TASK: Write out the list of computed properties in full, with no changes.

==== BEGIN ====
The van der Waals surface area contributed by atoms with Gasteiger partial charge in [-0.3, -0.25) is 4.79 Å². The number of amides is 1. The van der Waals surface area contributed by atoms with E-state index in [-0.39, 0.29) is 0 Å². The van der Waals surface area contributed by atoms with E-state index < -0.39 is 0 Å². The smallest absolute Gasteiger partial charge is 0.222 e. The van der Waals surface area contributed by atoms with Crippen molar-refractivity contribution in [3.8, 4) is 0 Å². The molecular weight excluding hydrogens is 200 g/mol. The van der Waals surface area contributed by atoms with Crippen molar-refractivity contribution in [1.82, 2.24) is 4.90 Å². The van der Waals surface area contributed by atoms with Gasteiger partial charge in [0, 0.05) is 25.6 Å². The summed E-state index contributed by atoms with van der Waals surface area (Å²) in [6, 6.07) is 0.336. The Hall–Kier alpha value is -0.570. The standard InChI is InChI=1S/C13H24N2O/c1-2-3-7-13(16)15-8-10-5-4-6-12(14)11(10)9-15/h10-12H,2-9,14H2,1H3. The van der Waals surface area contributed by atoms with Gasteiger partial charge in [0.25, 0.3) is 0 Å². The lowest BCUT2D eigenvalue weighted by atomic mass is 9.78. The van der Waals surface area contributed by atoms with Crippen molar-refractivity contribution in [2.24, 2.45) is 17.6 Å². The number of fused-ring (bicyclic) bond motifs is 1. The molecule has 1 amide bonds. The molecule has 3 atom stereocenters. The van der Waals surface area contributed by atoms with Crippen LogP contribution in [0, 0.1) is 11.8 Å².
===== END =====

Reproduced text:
The van der Waals surface area contributed by atoms with Gasteiger partial charge in [-0.3, -0.25) is 4.79 Å². The number of amides is 1. The van der Waals surface area contributed by atoms with E-state index in [-0.39, 0.29) is 0 Å². The van der Waals surface area contributed by atoms with E-state index < -0.39 is 0 Å². The smallest absolute Gasteiger partial charge is 0.222 e. The van der Waals surface area contributed by atoms with Crippen molar-refractivity contribution in [3.8, 4) is 0 Å². The molecular weight excluding hydrogens is 200 g/mol. The van der Waals surface area contributed by atoms with Crippen molar-refractivity contribution in [1.82, 2.24) is 4.90 Å². The van der Waals surface area contributed by atoms with Gasteiger partial charge in [0, 0.05) is 25.6 Å². The summed E-state index contributed by atoms with van der Waals surface area (Å²) in [6, 6.07) is 0.336. The Hall–Kier alpha value is -0.570. The standard InChI is InChI=1S/C13H24N2O/c1-2-3-7-13(16)15-8-10-5-4-6-12(14)11(10)9-15/h10-12H,2-9,14H2,1H3. The van der Waals surface area contributed by atoms with Gasteiger partial charge in [0.25, 0.3) is 0 Å². The lowest BCUT2D eigenvalue weighted by atomic mass is 9.78. The van der Waals surface area contributed by atoms with Crippen molar-refractivity contribution in [2.24, 2.45) is 17.6 Å². The number of fused-ring (bicyclic) bond motifs is 1. The molecule has 1 amide bonds. The molecule has 3 atom stereocenters. The van der Waals surface area contributed by atoms with Crippen LogP contribution in [0, 0.1) is 11.8 Å².